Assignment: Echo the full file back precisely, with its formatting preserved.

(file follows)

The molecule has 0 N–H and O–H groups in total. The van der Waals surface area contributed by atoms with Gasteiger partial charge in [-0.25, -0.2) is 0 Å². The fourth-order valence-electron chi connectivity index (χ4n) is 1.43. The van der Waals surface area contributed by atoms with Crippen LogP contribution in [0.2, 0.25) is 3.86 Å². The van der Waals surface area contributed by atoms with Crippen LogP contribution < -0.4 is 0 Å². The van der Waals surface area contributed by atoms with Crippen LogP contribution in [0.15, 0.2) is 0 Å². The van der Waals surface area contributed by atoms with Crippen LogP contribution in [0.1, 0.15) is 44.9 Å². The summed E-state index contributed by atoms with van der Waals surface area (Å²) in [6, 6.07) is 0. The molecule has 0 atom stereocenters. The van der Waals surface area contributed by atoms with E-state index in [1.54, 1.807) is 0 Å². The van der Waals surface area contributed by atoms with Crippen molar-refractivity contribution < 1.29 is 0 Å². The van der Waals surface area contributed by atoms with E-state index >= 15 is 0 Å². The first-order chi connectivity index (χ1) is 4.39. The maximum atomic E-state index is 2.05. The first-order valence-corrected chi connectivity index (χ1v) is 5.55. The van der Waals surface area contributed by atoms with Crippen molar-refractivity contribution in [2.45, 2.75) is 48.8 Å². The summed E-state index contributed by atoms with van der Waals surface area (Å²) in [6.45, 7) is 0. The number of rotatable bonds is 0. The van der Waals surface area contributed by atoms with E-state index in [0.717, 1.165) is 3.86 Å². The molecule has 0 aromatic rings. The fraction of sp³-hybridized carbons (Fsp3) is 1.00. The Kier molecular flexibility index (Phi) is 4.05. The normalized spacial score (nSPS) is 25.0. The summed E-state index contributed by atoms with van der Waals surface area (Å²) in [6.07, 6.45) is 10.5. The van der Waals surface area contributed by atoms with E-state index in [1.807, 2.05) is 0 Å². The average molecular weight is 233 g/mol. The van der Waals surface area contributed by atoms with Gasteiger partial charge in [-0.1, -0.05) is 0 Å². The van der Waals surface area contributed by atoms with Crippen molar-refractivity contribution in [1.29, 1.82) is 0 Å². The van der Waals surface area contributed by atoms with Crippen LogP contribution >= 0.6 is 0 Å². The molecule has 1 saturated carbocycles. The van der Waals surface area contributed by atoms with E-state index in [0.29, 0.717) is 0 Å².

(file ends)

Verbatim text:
The molecule has 0 N–H and O–H groups in total. The van der Waals surface area contributed by atoms with Gasteiger partial charge in [-0.25, -0.2) is 0 Å². The fourth-order valence-electron chi connectivity index (χ4n) is 1.43. The van der Waals surface area contributed by atoms with Crippen LogP contribution in [0.2, 0.25) is 3.86 Å². The van der Waals surface area contributed by atoms with Crippen LogP contribution < -0.4 is 0 Å². The van der Waals surface area contributed by atoms with Crippen LogP contribution in [0.15, 0.2) is 0 Å². The van der Waals surface area contributed by atoms with Crippen LogP contribution in [0.1, 0.15) is 44.9 Å². The summed E-state index contributed by atoms with van der Waals surface area (Å²) in [6, 6.07) is 0. The molecule has 0 atom stereocenters. The van der Waals surface area contributed by atoms with E-state index in [1.54, 1.807) is 0 Å². The van der Waals surface area contributed by atoms with Crippen molar-refractivity contribution < 1.29 is 0 Å². The van der Waals surface area contributed by atoms with E-state index >= 15 is 0 Å². The first-order chi connectivity index (χ1) is 4.39. The maximum atomic E-state index is 2.05. The first-order valence-corrected chi connectivity index (χ1v) is 5.55. The van der Waals surface area contributed by atoms with Crippen molar-refractivity contribution in [2.45, 2.75) is 48.8 Å². The summed E-state index contributed by atoms with van der Waals surface area (Å²) in [6.45, 7) is 0. The number of rotatable bonds is 0. The van der Waals surface area contributed by atoms with E-state index in [0.717, 1.165) is 3.86 Å². The molecule has 0 aromatic rings. The fraction of sp³-hybridized carbons (Fsp3) is 1.00. The Kier molecular flexibility index (Phi) is 4.05. The normalized spacial score (nSPS) is 25.0. The summed E-state index contributed by atoms with van der Waals surface area (Å²) in [6.07, 6.45) is 10.5. The van der Waals surface area contributed by atoms with E-state index in [1.807, 2.05) is 0 Å². The average molecular weight is 233 g/mol. The van der Waals surface area contributed by atoms with Gasteiger partial charge in [-0.1, -0.05) is 0 Å². The van der Waals surface area contributed by atoms with Crippen molar-refractivity contribution in [1.29, 1.82) is 0 Å². The van der Waals surface area contributed by atoms with Crippen LogP contribution >= 0.6 is 0 Å². The molecule has 1 saturated carbocycles. The van der Waals surface area contributed by atoms with E-state index in [0.29, 0.717) is 0 Å².